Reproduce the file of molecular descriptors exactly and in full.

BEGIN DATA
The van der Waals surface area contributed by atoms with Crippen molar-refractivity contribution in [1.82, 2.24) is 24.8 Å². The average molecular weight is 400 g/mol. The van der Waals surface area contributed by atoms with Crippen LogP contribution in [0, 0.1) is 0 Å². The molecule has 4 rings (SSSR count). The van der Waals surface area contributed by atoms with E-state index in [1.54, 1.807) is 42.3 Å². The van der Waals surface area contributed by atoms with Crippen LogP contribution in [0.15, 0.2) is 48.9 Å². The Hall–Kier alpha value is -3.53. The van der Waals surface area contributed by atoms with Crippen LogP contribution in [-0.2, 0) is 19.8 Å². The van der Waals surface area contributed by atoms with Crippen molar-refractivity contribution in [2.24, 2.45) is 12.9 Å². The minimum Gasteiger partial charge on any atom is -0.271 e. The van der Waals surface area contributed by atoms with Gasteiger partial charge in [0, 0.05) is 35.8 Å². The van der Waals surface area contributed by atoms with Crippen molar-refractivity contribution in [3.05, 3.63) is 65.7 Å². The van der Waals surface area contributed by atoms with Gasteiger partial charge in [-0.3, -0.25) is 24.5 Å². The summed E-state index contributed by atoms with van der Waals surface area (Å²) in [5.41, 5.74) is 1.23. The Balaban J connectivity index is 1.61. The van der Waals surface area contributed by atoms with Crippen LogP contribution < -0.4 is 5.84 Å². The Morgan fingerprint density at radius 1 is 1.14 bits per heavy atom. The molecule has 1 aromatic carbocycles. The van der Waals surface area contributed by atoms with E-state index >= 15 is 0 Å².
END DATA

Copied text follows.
The van der Waals surface area contributed by atoms with Crippen molar-refractivity contribution in [1.82, 2.24) is 24.8 Å². The average molecular weight is 400 g/mol. The van der Waals surface area contributed by atoms with Crippen LogP contribution in [0, 0.1) is 0 Å². The molecule has 4 rings (SSSR count). The van der Waals surface area contributed by atoms with E-state index in [1.54, 1.807) is 42.3 Å². The van der Waals surface area contributed by atoms with Crippen LogP contribution in [0.15, 0.2) is 48.9 Å². The Hall–Kier alpha value is -3.53. The van der Waals surface area contributed by atoms with Crippen LogP contribution in [-0.2, 0) is 19.8 Å². The van der Waals surface area contributed by atoms with Crippen molar-refractivity contribution in [2.24, 2.45) is 12.9 Å². The minimum Gasteiger partial charge on any atom is -0.271 e. The van der Waals surface area contributed by atoms with Gasteiger partial charge in [0, 0.05) is 35.8 Å². The van der Waals surface area contributed by atoms with Crippen molar-refractivity contribution in [3.05, 3.63) is 65.7 Å². The van der Waals surface area contributed by atoms with Gasteiger partial charge in [-0.3, -0.25) is 24.5 Å². The summed E-state index contributed by atoms with van der Waals surface area (Å²) in [5.41, 5.74) is 1.23. The Balaban J connectivity index is 1.61. The van der Waals surface area contributed by atoms with Crippen LogP contribution < -0.4 is 5.84 Å². The Morgan fingerprint density at radius 1 is 1.14 bits per heavy atom. The molecule has 1 aromatic carbocycles. The van der Waals surface area contributed by atoms with E-state index >= 15 is 0 Å².